The iceman cometh

NAKHON PATHOM: One of the primary targets in the Government’s war on drugs are dealers of ya bah (methamphetamine), one form of which is the highly addictive recrystalised form, known as “ice”. But if the tale told by a man in Nakorn Pathom’s Muang District is to be believed, dealers in ice made from water are now being targeted by unknown hitmen, too – perhaps indicating that the War on Drugs has taken an unexpected turn for the worse. On March 31, 25-year-old Samran Singthong of tambon Thanong was going about his daily work routine, delivering ice in his saleng (a three-wheel pig transporter, a motorcycle with a crude sidecar). At 10:30 am he made a delivery to 99 Hotel in tambon Charrok (Editor’s note: Hotels with names like 69, 89,and 99 are invariably “short time” hotels). After making the delivery, he stopped off at the nearby home of his elder brother. As he was getting back onto his conveyance, two men dressed in black, wearing gloves and helmets, pulled up about five meters away on an unlicensed red Honda Wave motorcycle. From there, the man riding pillion fired two rounds at K. Samran’s chest before speeding off. When police arrived, they found a hole in K. Samran’s clothing and a bruise on his skin, but no penetrating wound. A crowd of excited villagers had gathered around the man. “I felt pain on my chest and vomited blood after the criminals escaped,” the human target told the officers “I thought I had already died and was witnessing my actions from the spirit world. But when I checked myself there was no bullet in my chest, just this bruise and a hole in my shirt,” he told the police. “I believe I was saved by the magical properties of the ko amulet that always hangs from a chain around my neck. I wear it to protect myself from harm,” he added proudly. But one officer found more holes in K. Samran’s story than he did in the man’s shirt. A thorough search of the scene failed to turn up any bullet casings and nobody in the area heard gunshots. The only evidence found to corroborate his story was a spread of bloody vomit. Chief Investigator Pol Capt Chayut Phiphattaweekul, of Nakhon Pathom Police Station, said he was not convinced that K. Samran had been shot – and if he had, it must have been by an airgun. Bullets, after all, aren’t generally known to bounce off human flesh. Buddha amulet expert Yutthachai Phathomwatthanasiri said the Luang Por Ngurn amulets were issued in 1963. They have become popular among hoodlums, thugs and goons who think they have the power to stop bullets. They are commonly referred to as liang go (gangster coins). Although the Buddha tried to enlighten his followers and free them from the suffering and ignorance, the sale in these trinkets is a multi-billion baht business in Thailand. The monks who issue them are the greatest beneficiaries.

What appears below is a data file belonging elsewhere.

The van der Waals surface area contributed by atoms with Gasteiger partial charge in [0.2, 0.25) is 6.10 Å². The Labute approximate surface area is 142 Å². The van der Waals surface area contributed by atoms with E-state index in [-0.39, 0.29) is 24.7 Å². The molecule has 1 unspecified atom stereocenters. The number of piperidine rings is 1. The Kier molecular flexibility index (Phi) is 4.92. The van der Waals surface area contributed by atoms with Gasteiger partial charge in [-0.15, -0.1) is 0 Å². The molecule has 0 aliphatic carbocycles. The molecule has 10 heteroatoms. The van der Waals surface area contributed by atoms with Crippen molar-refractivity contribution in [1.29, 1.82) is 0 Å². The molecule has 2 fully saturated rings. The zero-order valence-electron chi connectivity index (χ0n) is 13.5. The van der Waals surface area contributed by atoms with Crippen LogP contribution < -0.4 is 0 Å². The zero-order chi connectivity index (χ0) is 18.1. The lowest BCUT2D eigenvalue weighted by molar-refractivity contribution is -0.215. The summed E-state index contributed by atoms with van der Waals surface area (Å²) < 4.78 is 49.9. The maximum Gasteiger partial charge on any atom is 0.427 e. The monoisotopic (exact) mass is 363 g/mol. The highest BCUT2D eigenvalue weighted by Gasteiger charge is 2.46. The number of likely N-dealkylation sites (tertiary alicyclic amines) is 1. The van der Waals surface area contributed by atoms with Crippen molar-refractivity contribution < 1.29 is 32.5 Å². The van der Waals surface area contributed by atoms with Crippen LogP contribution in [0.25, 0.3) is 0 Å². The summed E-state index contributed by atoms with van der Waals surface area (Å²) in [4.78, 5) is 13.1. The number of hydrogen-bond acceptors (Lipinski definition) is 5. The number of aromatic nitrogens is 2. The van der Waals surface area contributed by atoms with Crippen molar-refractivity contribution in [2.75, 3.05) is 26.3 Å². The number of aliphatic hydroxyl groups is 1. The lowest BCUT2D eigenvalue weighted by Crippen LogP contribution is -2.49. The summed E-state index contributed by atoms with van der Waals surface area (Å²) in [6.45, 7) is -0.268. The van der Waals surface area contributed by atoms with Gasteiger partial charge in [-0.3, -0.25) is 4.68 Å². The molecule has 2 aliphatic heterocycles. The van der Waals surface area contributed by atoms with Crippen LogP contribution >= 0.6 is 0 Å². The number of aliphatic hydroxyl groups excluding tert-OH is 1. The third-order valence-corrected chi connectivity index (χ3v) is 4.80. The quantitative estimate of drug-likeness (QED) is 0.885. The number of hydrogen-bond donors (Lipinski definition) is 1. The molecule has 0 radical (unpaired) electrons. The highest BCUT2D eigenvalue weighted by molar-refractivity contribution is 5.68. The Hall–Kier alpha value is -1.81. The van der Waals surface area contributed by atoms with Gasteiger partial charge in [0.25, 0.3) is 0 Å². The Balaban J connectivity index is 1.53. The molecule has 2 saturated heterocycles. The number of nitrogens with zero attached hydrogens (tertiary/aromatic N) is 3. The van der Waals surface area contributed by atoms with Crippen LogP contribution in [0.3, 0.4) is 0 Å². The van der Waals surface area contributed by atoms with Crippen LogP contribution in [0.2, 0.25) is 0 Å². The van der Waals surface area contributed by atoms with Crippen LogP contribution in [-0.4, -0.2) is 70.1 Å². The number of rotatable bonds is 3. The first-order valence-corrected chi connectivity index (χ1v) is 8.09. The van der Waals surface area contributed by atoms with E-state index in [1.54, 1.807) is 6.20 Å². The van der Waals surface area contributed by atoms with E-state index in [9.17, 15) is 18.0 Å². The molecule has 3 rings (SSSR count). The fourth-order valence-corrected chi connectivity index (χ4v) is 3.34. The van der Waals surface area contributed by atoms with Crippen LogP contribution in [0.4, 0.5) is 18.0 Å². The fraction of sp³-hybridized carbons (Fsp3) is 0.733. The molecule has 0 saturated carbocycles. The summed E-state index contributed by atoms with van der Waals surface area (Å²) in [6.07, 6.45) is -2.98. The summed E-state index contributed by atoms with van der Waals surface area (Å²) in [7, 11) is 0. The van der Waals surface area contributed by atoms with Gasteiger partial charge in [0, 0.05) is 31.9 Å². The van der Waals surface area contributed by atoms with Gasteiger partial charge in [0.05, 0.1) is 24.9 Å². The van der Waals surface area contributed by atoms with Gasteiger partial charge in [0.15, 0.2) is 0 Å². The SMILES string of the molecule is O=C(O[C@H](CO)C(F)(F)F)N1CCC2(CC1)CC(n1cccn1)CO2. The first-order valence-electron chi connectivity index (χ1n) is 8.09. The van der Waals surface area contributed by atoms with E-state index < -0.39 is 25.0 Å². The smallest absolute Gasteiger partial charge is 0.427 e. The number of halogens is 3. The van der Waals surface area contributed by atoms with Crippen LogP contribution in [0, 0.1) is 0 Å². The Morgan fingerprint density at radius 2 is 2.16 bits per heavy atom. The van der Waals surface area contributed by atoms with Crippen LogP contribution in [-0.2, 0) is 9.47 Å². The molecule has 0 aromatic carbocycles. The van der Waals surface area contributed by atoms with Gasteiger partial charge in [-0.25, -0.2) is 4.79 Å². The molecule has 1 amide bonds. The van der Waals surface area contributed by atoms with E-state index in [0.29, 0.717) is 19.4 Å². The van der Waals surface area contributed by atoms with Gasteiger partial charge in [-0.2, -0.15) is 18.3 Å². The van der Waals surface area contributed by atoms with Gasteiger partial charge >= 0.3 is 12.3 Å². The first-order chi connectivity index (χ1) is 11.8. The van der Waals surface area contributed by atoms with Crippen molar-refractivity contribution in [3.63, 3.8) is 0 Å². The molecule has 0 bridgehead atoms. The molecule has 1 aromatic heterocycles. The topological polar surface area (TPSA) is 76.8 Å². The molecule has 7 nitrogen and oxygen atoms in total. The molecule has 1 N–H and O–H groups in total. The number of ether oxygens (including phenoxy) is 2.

Thailand News
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Legacy Phuket Gazette

Archiving articles from the Phuket Gazette circa 1998 - 2017. View the Phuket Gazette online archive and Digital Gazette PDF Prints.

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